LAMBDA Literary Releases a List of May’s Most Anticipated LGBTQ Literature | Book Pulse

LAMBDA Literary releases a list of May’s Most Anticipated LGBTQ Literature and the 2021 Amazon Canada First Novel Award shortlist is announced. Pulitzer-winning journalist and author Lucinda Franks passes away at 74. Interviews arrive featuring many authors, including Anjali Enjeti of The Parted Earth, Suzanne Simard of Finding the Mother Tree: Discovering the Wisdom of the Forest, and Torrey Peters of Detransition, Baby. A new book by R. F. Kuang is on the way, to be titled Babel. The House of Marvel and DC Films are looking for Black directors for upcoming adaptation projects.

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Awards & News

LAMBDA Literary releases May’s Most Anticipated LGBTQ Literature.

The 2021 Amazon Canada First Novel Award shortlist is announced.

The Wilbur Smith Adventure Writing Prize, Best Published Novel award has returned.

Pulitzer-winning journalist and author Lucinda Franks passes away at 74. The Washington Post has more information on her life.

Page to Screen

May 7:

Above Suspicion, based on the book by Joe Sharkey. VOD. Reviews | Trailer

Jupiter’s Legacy, based on the comic book series by Mark Millar and Frank Quitely. Netflix. No reviews | Trailer

Monster, based on the book by Walter Dean Myers. Netflix. Reviews | Trailer

Shrill, based on the book Shrill: Notes from a Loud Woman by Lindy West. Reviews | Trailer

The Story of a Three-Day Pass, based on the book La Permission by Melvin Van Peebles. VOD. Reviews | Trailer

Street Gang: How We Got to Sesame Street, based on the book by Street Gang by Michael Davis. VOD. Reviews | Trailer

May 13:

When Hitler Stole Pink Rabbit, based on the book by Judith Kerr. VOD. No reviews | Trailer


NPR reviews Things We Lost to the Water by Eric Nguyen (Knopf: Random House): “Told from multiple perspectives and spanning 27 years, from 1978 to 2005, Things We Lost to the Water gracefully manages to be both panoramic and specific, allegorical and literal.” Also, Everybody: A Book about Freedom by Olivia Laing (W.W. Norton): “Laing is so convincing when writing about certain types of people, especially artists, women, and queer people. That her imagination sometimes falters when it comes to those outside those circles is oddly resonant with the message of Everybody, which makes the case that every person can and should be able to advocate for their own freedom. No imagination, however capacious or generous, can ever do justice to everybody.”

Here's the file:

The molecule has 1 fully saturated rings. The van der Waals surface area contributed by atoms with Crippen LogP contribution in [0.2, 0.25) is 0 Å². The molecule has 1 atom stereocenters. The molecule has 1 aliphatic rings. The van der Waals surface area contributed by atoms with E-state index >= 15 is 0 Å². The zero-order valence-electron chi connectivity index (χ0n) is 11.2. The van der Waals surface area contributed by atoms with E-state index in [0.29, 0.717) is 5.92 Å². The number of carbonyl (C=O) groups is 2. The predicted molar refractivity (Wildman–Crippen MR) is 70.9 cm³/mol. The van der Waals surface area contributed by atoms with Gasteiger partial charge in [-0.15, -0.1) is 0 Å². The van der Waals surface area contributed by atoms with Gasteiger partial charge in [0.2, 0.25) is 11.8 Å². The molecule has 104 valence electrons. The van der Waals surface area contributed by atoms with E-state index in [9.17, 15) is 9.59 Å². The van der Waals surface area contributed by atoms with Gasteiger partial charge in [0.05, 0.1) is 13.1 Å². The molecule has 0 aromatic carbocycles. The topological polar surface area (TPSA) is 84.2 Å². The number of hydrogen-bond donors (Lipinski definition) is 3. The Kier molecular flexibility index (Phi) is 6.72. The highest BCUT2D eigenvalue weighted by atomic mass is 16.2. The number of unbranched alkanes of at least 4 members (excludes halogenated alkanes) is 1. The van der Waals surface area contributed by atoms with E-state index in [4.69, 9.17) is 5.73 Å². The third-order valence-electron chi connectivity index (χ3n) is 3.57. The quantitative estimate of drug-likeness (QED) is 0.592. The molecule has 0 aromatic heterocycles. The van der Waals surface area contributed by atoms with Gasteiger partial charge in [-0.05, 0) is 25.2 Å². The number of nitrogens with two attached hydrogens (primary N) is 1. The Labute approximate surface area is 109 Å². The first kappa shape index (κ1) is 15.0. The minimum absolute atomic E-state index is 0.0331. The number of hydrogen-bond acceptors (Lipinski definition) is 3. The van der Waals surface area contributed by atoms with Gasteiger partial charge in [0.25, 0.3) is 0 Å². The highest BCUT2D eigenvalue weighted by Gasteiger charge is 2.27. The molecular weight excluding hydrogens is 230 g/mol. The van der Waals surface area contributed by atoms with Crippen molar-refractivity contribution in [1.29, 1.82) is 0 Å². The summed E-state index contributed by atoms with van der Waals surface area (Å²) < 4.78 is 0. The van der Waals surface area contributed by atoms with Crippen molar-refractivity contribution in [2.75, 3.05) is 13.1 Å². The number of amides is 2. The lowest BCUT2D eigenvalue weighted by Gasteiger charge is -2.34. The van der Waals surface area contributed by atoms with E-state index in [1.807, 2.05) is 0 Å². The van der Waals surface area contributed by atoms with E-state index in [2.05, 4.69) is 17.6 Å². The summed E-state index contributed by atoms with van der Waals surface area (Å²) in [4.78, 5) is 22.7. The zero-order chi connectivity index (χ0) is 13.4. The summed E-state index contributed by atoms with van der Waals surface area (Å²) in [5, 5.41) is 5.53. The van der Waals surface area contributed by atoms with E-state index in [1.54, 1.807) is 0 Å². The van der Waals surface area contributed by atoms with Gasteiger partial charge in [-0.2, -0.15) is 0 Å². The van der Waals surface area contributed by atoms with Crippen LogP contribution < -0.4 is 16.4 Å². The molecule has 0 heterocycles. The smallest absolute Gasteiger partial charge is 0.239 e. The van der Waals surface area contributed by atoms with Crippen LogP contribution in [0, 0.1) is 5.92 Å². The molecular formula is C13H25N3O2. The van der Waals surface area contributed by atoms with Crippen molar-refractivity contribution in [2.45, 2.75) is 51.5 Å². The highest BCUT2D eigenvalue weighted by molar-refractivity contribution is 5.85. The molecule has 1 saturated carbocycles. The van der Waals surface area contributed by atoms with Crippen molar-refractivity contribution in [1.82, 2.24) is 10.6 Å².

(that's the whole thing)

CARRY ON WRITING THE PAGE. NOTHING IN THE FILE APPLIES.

The Washington Post reviews Tears of Amber by Sofía Segovia (Amazon Crossing): “On the contrary, “Tears of Amber” — though overlong and lacking the magical delights of Segovia’s previous book — is a skillfully rendered tale, at once heartbreaking and heartwarming.”

Los Angeles Times reviews Everybody: A Book about Freedom by Olivia Laing (W.W. Norton): “Laing is defining freedom as an inside game; even if we may not always control what happens to our bodies, we can have agency in our minds.” reviews Ink by Jonathan Maberry (St. Martin’s Griffin: Macmillan): “A sprawling, dark narrative made up of the interwoven stories of a set of misfits that struggle to get by, Ink is a moody horror novel that deals with grief, anger, guilt, and Otherness in a small town.” Also, On This Unworthy Scaffold by Heidi Heilig (Greenwillow: HarperCollins): “With On This Unworthy Scaffold, Heidi Heilig brings to a close her fiery Shadow Players series. Heilig is so, so good at taking the reader through layer after layer, using tropes to simultaneously play to reader expectations while also undermining both the tropes and the expectations. She goes all in with this book, and no one comes out the other side unscathed. The hits come harder and faster, and the drama is bigger and bolder. Get ready to feel some feelings.” Plus, Ariadne by Jennifer Saint (Flatiron): “Saint brings Ariadne and her sister Phaedra to the foreground, but can’t quite find a satisfying balance between their lived experiences and the way those experiences are shaped by men.”